Spatial concentration patterns of South Asian low-skilled immigrants in Oman: A spatial analysis of residential geographies

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Abstract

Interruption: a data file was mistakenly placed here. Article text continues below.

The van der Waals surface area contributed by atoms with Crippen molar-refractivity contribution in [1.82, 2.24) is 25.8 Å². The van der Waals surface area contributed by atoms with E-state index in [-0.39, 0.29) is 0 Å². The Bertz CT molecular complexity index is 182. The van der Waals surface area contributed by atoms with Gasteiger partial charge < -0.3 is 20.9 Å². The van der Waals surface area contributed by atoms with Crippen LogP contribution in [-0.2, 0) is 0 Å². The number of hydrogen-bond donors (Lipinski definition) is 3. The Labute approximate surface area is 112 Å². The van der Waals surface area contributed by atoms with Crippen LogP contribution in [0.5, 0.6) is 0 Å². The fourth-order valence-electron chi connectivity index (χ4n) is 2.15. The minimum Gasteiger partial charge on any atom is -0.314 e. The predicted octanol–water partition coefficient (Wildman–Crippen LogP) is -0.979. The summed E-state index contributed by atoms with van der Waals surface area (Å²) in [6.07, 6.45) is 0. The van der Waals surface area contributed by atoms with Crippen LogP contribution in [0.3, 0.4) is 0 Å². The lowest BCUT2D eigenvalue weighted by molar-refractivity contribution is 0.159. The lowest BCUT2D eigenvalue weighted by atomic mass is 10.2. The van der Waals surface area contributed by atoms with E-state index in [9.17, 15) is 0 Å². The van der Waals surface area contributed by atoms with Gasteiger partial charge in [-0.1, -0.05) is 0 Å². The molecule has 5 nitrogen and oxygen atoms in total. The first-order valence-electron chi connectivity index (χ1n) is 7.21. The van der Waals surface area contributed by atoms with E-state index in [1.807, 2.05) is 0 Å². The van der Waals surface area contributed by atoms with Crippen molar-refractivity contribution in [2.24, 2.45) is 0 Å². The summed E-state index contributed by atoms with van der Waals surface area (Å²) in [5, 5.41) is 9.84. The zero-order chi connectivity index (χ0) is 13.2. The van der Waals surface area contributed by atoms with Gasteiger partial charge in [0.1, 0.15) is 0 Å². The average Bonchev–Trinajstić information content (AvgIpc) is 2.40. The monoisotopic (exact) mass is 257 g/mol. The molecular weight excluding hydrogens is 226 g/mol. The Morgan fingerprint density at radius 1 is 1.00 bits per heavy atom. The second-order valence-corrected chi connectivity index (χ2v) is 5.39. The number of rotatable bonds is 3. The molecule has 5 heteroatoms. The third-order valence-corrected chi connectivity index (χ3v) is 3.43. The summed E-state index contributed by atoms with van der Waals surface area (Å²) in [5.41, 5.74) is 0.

Oman is a major recipient of South Asian labor immigrants, and correspondingly, the demographic statistics reveal that the non-Omani populations primarily are constituted of the Asians. This research examines whether the largest immigrant groups (Indian, Bangladesh, Pakistani and Sri Lankan) in Oman form residential clusters according to their work skills (higher and lower skills). The residential geographies of South Asian workers at the subnational administrative boundaries have been investigated in the current study. Empirically, the study employs the use of Location Quotients (LQ) and Entropy Index within the GIS environment to spatially analyze the immigrant residential distributions based on their work skills. Interestingly, the findings of this research confirm the primary influence of geography on the residential patterns of the low-skilled immigrants. Initially, Al-Batnah governorates constituted the main destinations of low-skilled Bangladeshis. Further, the research also highlights significant clusters of Indian and Pakistani high-skilled immigrants in urban residential communities within the Muscat governorate. In addition, the South Asian are found to be a relatively constant stream of immigrants to inhabit the Omani urban areas, with employments in various public and private economic sectors (e.g. educational, health, manufacturing, finance, business etc.). This concentration pattern of low skilled immigrants is attributable to the need to labor shortages of native populations in certain jobs. The research results also indicate that the rural and suburban communities of Al-Batnah coastal plain not only have a greater number of low skilled immigrants but also display equitable distributions of the four South Asian groups in the residential settlements. For policy makers, it is imperative to understand the spatial patterns of low and high-skilled immigrants in Oman, which exert several geographic, economic, social and demographic implications. The significant role of immigration in development necessitates the identification of the predominant destinations for immigrants. It has been observed that the immigrants are crucial to several sectors of Omani urban economy, and urban areas with a large number of immigrants are more likely to grow and expand faster. In addition, the immigrants’ laborers offer potential economic benefits to the host country, which include fostering entrepreneurial activities, small businesses and reducing wages, especially in unskilled jobs. Despite the negative impacts of immigration (e.g. losing national cultural and creating socio-spatial segregation), the diverse and distinctive locational patterns of immigrant groups in Oman contribute crucially to the socioeconomic development and immigration policy. Yet understanding of the spatial dynamics of immigration in structuring the Omani regions and its influences remains very limited. Thus, further research accounting for the different spatial and attribute ancillary data is necessitated.